The Oklahoma Department of Corrections (ODOC) is partnering with a technology company to curb the illegal use of cellphones inside prisons – fulfilling a directive from the governor’s office issued last year after numerous, coordinated inmate disturbances. The company is conducting phase two of its pilot project to detect and pinpoint cellphone signals inside prisons.
Contraband cellphones greatly contribute to illegal activity inside prisons, some of which reaches outside prison walls. Last month, for example, ODOC agents worked with the Oklahoma Bureau of Narcotics to dismantle a major crime syndicate whose leaders were “calling the shots” behind bars with cellphones. In the past 10 years, ODOC staff have seized more than 57,000 contraband cellphones.
The pilot project, scheduled to start next month and last 60 days, requires all inmates housed at Lexington Assessment and Reception Center to wear ankle monitors. Those monitors detect nearby cell phone signals, alerting staff to initiate an immediate response. ODOC will implement protocols to ensure the safety of all staff and inmates during the pilot. ODOC’s involvement in this project is at no cost to the state.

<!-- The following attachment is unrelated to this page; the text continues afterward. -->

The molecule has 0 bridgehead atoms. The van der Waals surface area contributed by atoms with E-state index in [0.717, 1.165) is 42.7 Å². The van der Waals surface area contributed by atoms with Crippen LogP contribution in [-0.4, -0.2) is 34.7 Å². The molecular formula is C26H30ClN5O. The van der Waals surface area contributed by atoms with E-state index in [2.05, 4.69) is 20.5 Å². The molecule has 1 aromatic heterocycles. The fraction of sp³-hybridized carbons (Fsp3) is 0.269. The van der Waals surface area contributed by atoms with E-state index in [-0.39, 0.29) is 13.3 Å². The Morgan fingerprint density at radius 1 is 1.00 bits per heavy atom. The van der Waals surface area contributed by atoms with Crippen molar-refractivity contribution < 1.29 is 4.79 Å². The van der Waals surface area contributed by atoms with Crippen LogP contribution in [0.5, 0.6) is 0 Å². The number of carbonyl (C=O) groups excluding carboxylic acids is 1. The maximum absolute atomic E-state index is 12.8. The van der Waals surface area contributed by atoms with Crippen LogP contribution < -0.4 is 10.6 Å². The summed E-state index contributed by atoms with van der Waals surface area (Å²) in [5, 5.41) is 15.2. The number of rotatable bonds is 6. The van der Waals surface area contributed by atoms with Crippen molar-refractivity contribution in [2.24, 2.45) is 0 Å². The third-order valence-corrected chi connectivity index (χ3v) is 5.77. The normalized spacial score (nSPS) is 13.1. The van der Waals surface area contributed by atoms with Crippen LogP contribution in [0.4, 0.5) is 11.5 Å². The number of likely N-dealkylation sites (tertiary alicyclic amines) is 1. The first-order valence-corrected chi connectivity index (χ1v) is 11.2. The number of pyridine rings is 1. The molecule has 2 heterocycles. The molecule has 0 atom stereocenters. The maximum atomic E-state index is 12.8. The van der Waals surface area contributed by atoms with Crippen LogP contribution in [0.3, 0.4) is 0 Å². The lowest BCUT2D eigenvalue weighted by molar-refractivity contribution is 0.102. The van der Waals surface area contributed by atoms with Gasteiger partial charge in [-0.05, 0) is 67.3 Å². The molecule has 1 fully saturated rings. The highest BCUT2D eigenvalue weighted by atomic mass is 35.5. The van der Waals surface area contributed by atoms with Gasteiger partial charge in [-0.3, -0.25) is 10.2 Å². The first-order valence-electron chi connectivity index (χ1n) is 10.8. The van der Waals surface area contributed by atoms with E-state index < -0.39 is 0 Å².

Governor Kevin Stitt issued Executive Order 2019-41 last September ordering the agency to research and explore technologies available to curb cellphone use behind bars. You can find that executive order at www.sos.ok.gov/gov/execorders.aspx.
This project is one of several ODOC is considering for future use inside state prisons.